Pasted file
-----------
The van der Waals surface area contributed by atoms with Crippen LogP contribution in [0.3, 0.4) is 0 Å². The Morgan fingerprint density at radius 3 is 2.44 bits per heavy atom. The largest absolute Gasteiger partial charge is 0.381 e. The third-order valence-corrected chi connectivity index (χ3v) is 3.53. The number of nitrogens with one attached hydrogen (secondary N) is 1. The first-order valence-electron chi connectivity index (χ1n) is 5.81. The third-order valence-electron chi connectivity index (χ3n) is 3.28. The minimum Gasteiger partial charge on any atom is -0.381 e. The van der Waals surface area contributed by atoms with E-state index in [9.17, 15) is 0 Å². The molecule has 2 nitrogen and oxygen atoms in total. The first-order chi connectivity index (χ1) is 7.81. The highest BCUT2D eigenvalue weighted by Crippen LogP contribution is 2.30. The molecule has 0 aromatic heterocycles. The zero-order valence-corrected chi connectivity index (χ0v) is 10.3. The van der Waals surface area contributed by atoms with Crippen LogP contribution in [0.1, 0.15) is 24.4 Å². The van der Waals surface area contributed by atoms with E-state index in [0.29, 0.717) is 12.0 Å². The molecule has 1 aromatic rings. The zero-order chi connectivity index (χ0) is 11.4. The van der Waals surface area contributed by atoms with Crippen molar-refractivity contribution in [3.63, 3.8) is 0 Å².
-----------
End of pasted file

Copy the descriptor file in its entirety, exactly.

The van der Waals surface area contributed by atoms with Crippen LogP contribution in [0.3, 0.4) is 0 Å². The Morgan fingerprint density at radius 3 is 2.44 bits per heavy atom. The largest absolute Gasteiger partial charge is 0.381 e. The third-order valence-corrected chi connectivity index (χ3v) is 3.53. The number of nitrogens with one attached hydrogen (secondary N) is 1. The first-order valence-electron chi connectivity index (χ1n) is 5.81. The third-order valence-electron chi connectivity index (χ3n) is 3.28. The minimum Gasteiger partial charge on any atom is -0.381 e. The van der Waals surface area contributed by atoms with E-state index in [9.17, 15) is 0 Å². The molecule has 2 nitrogen and oxygen atoms in total. The first-order chi connectivity index (χ1) is 7.81. The highest BCUT2D eigenvalue weighted by Crippen LogP contribution is 2.30. The molecule has 0 aromatic heterocycles. The zero-order valence-corrected chi connectivity index (χ0v) is 10.3. The van der Waals surface area contributed by atoms with Crippen LogP contribution in [0.1, 0.15) is 24.4 Å². The van der Waals surface area contributed by atoms with E-state index in [0.29, 0.717) is 12.0 Å². The molecule has 1 aromatic rings. The zero-order chi connectivity index (χ0) is 11.4. The van der Waals surface area contributed by atoms with Crippen molar-refractivity contribution in [3.63, 3.8) is 0 Å².